AleaSoft, September 16, 2021. Interview by Pilar Sánchez Molina, from pv magazine Spain with Antonio Delgado Rigal, PhD in Artificial Intelligence, founder and CEO of AleaSoft. While consumers applaud the measures of the recently approved crash plan, the large renewable energy industrial association APPA fears that the development of the projects will be slowed and that legal uncertainty is generated regarding the investment. Antonio Delgado, CEO of AleaSoft Energy Forecasting, assessed the situation for pv magazine.
The crash plan approved on Tuesday by the Council of Ministers to deal with the runaway price of electricity was very well received by consumer associations, but other sectors did not look on the measure favourably, and we are not talking about electricity companies.
The Asociación de Empresas de Energías Renovables (APPA) set off the alarms of the sector by stating that the initiative puts projects at risk. The renewable energy industrial association believes that it could lead the owners to make the decision to temporarily paralyse their activity or denounce the power purchase and sale contracts, which, in addition, could further increase the price of the pool. It also claims that it could affect the viability of projects under development. The photovoltaic energy industrial association, UNEF, told national media that “it is evaluating its content”, but organisations such as Tüv Süd affirm that “the high energy cost derived from the rise in the electricity bill will cause a loss of competitiveness of national companies”.
pv magazine spoke with Antonio Delgado, CEO of AleaSoft Energy Forecasting, who assessed the measures included in the crash plan.
Could these measures really have an impact on renewable energy PPA and merchant plants?
Many of the measures announced by the Government will not have the desired impact on the electricity market price. The current situation of stratospheric prices in the European electricity markets is framed in a global context of historically high gas prices. A situation completely beyond the reach of the Spanish Government and even of the European Union.
On the other hand, there are the record prices of CO2 emission rights. This CO2 market is indeed a European issue and the European Union has the mechanisms at its disposal to moderate, stop and reverse this rise in prices that is putting the recovery from the crisis at risk. It’s a matter of political conviction.
What we are seeing is that the measures are being counterproductive for companies of the energy sector, including renewable energy companies, which are seeing their shares fall on the stock market in recent days and losing the confidence of the investment funds.
How can it be solved?
The Government should focus on those solutions that are within its reach: taxes and charges on the electricity bill and, through the European Union, the reduction in CO2 prices.
Measures that try to cut income to the production plants will be very counterproductive in the short‑term (falls of these companies in stock markets and loss of investor confidence) and in the long‑term (legal uncertainty that will scare away the strategic investments necessary for the energy transition).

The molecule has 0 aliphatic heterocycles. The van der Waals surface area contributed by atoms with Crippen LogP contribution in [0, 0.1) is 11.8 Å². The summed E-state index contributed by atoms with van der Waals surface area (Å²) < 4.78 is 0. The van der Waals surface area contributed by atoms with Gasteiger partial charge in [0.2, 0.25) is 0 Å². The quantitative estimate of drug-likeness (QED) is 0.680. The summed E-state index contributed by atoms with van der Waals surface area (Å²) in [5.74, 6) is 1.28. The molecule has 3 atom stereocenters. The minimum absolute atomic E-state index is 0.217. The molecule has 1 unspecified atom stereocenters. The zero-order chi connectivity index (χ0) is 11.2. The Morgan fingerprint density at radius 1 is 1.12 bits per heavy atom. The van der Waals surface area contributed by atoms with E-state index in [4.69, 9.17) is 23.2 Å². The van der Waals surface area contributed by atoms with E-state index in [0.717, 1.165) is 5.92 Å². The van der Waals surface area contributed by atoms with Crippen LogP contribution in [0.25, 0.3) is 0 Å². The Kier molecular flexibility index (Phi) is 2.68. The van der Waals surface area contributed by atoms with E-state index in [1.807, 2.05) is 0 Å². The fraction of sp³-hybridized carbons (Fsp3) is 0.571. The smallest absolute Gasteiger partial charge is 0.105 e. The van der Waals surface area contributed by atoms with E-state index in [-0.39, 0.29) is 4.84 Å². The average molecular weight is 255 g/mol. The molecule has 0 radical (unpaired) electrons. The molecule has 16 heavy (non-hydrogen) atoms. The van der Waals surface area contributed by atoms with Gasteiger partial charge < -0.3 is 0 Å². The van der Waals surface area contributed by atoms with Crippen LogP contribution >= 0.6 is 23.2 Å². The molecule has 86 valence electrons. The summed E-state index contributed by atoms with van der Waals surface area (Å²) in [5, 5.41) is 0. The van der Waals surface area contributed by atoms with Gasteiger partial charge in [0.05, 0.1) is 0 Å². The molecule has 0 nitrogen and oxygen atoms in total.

And beyond Government measures, producers and large consumers must also have strategies to protect themselves from fluctuations in market prices. A robust, well‑planned and well‑executed risk management strategy will fully mitigate the market prices risk and even allow us to benefit from the advantageous situations that may arise. To design this strategy, which must include a PPA, a vision of long‑term market prices is necessary.
Is it possible to please everybody (consumers, electricity companies, renewable energy companies)?
It is not going to be possible to please everybody all the time. But the good thing about the market is that self‑regulates, if we do not intervene in it, of course.
In other words, if now it does not please the consumers, it is because during February of this year or for a large part of 2020 it did not please the generators with markets prices on the ground.
What our models show us is that prices in the long‑term always remain in equilibrium and that price fluctuations in most situations alternate. This situation of market in equilibrium in the long‑term is what gives security to investors and developers of renewable energy plants. If external measures are forced on the market with the intention of impacting prices, what is being done in the background is creating legal uncertainty that, in the long‑term, and even in the mid‑term, will have an impact opposite to that expected.
The only measures that we see effective when it comes to alleviating the current situation for consumers are all those measures that are within the reach of the Government, such as all taxes and charges on the electricity bill. And in the long‑term, it is necessary the investment in infrastructure for the production and transport of clean fuels such as green hydrogen and encouraging their consumption to replace the fossil fuels that we must import and that create a costly energy dependence as we are currently seeing.
Taking into account the global emergency situation due to gas prices, Europe could consider a temporary moratorium, suspending CO2 emission rights for one year for electricity generators and for large consumers.
Source: AleaSoft Energy Forecasting.